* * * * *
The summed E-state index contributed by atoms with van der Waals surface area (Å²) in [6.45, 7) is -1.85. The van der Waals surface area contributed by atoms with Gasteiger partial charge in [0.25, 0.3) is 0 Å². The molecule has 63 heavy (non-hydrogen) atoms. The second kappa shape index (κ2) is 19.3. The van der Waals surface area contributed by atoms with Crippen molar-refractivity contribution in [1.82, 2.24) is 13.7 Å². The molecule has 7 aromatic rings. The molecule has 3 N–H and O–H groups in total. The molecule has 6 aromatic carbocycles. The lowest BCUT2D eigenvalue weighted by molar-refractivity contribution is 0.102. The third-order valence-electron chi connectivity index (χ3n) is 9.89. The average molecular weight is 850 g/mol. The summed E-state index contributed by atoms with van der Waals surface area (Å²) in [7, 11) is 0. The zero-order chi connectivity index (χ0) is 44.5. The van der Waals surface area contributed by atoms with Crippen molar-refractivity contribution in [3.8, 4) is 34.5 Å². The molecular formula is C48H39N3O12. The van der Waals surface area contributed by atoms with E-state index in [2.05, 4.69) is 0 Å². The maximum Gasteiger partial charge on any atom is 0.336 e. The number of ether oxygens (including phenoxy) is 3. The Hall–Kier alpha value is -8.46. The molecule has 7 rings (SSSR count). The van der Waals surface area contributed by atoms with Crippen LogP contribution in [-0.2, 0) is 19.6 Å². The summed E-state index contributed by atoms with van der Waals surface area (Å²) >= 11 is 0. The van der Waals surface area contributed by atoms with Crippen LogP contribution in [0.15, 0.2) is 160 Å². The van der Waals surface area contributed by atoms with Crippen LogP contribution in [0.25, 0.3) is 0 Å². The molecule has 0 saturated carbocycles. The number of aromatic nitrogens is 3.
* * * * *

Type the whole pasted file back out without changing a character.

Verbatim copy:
The summed E-state index contributed by atoms with van der Waals surface area (Å²) in [6.45, 7) is -1.85. The van der Waals surface area contributed by atoms with Gasteiger partial charge in [0.25, 0.3) is 0 Å². The molecule has 63 heavy (non-hydrogen) atoms. The second kappa shape index (κ2) is 19.3. The van der Waals surface area contributed by atoms with Crippen molar-refractivity contribution in [1.82, 2.24) is 13.7 Å². The molecule has 7 aromatic rings. The molecule has 3 N–H and O–H groups in total. The molecule has 6 aromatic carbocycles. The lowest BCUT2D eigenvalue weighted by molar-refractivity contribution is 0.102. The third-order valence-electron chi connectivity index (χ3n) is 9.89. The average molecular weight is 850 g/mol. The summed E-state index contributed by atoms with van der Waals surface area (Å²) in [7, 11) is 0. The zero-order chi connectivity index (χ0) is 44.5. The van der Waals surface area contributed by atoms with Crippen molar-refractivity contribution in [3.8, 4) is 34.5 Å². The molecular formula is C48H39N3O12. The van der Waals surface area contributed by atoms with E-state index in [2.05, 4.69) is 0 Å². The maximum Gasteiger partial charge on any atom is 0.336 e. The number of ether oxygens (including phenoxy) is 3. The Hall–Kier alpha value is -8.46. The molecule has 7 rings (SSSR count). The van der Waals surface area contributed by atoms with Crippen LogP contribution in [-0.2, 0) is 19.6 Å². The summed E-state index contributed by atoms with van der Waals surface area (Å²) >= 11 is 0. The van der Waals surface area contributed by atoms with Crippen LogP contribution in [0.15, 0.2) is 160 Å². The van der Waals surface area contributed by atoms with Crippen LogP contribution in [0.25, 0.3) is 0 Å². The molecule has 0 saturated carbocycles. The number of aromatic nitrogens is 3.